Things You'll Need
Bermuda grass seed
A plow can be used in place of a tiller to break up soil. The weed extermination process of tilling, watering, and applying herbicide can be repeated numerous times to ensure the Bermuda grass has no competition. A soil test can be performed to analyze the chemical make-up of the soil. Any nutrients the ground may be lacking can then be added to promote the growth of the Bermuda grass.
Bermuda grass is a tough, persistent plant that can be used for hay, or more commonly, can serve as lawn grass. It can adapt to most situations and can be grown by simply scattering grass seeds over a patch of dirt. To promote fast, strong growth with minimal weeds, the ground must be properly prepared and made ready to receive the Bermuda grass seed. This can take between a few weeks and several years to accomplish, depending on the size of the lawn, the amount of weeds, and the natural growth of the grass.
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Remove all prior vegetation from the area where the Bermuda grass seed will be planted. This can be done by hand or using herbicides and greatly reduces the competition the bermuda grass has for water, nutrients and sunlight.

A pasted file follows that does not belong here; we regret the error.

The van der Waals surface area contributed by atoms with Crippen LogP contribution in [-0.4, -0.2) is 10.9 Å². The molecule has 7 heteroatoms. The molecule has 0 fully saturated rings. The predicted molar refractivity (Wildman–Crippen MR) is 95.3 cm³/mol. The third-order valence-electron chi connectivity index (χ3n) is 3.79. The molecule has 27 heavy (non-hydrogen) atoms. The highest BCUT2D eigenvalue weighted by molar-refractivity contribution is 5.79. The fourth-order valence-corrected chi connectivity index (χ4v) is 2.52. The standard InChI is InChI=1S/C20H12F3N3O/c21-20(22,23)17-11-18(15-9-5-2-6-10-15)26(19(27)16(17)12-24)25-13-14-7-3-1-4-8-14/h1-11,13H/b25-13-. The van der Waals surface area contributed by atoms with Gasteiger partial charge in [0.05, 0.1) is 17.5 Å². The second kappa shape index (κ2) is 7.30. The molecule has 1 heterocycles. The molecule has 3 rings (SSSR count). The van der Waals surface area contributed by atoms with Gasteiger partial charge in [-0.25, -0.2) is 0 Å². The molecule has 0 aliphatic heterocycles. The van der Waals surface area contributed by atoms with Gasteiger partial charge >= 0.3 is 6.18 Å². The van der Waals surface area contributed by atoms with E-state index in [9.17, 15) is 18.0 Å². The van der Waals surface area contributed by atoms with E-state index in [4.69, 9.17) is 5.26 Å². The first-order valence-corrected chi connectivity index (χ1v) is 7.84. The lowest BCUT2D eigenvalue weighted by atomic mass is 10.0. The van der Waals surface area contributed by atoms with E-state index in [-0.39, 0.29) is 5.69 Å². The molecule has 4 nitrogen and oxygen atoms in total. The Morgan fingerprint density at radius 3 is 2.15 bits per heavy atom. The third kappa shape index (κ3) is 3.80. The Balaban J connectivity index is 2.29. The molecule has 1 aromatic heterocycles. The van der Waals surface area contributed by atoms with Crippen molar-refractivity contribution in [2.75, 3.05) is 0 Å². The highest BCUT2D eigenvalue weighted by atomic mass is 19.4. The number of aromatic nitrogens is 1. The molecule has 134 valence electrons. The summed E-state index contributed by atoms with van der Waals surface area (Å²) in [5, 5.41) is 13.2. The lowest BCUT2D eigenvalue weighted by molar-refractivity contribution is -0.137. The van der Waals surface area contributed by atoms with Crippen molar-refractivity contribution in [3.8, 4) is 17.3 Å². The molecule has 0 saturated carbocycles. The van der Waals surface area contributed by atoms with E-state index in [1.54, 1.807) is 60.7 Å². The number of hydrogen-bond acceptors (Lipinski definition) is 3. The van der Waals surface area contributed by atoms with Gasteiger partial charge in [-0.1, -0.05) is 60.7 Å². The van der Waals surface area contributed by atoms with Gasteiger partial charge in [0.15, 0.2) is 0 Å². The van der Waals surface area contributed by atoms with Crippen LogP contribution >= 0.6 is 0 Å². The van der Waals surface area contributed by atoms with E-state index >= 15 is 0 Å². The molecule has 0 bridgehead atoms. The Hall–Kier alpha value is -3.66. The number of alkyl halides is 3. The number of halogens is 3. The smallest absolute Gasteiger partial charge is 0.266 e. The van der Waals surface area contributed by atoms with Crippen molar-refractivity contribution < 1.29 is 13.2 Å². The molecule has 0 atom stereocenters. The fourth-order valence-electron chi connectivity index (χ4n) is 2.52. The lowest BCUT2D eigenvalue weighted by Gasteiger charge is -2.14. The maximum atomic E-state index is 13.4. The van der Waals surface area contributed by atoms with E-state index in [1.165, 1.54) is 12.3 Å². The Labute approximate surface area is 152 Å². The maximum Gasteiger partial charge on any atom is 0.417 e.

Use a tiller to cultivate, or break up, the soil. This promotes water and root penetration. Cultivating soil will also awaken the dormant seeds of weeds.
Water the plot of land to stimulate the growth of these weeds. It is vital to the growth of the Bermuda grass to eliminate all weeds in the vicinity before planting. The weeds should germinate and begin to grow within weeks.
Spray the newly grown weeds with an herbicide that kills on contact. In most cases, the ground should be tilled and watered once again to ensure that all weed seeds are gone.
Rake the surface of the ground. Be careful not to go too deep or more weed seeds could be brought to the surface and take root. Wait until the temperature of the soil is between 65 degrees F and 70 degrees F. Hotter soil is usually lower in water content, while colder soil is harder and greatly inhibits the growth of Bermuda grass.
Shower the plot of land with Bermuda grass seed. Try to apply an even coat of seeds over the surface area. Lightly rake the ground to break up the dirt again and mix the seeds in with the soil. Once again, be sure not to rake too deeply.
Use a cultipacker to firmly embed the seeds in the soil to ensure they won't be eaten or blown away. Keep the seeds well irrigated in dry climates. In two to three weeks, Bermuda grass sprouts should begin to appear.
Willow Sidhe is a freelance writer living in the beautiful Hot Springs, AR. She is a certified aromatherapist with a background in herbalism. She has extensive experience gardening, with a specialty in indoor plants and herbs. Sidhe's work has been published on numerous Web sites, including Gardenguides.com.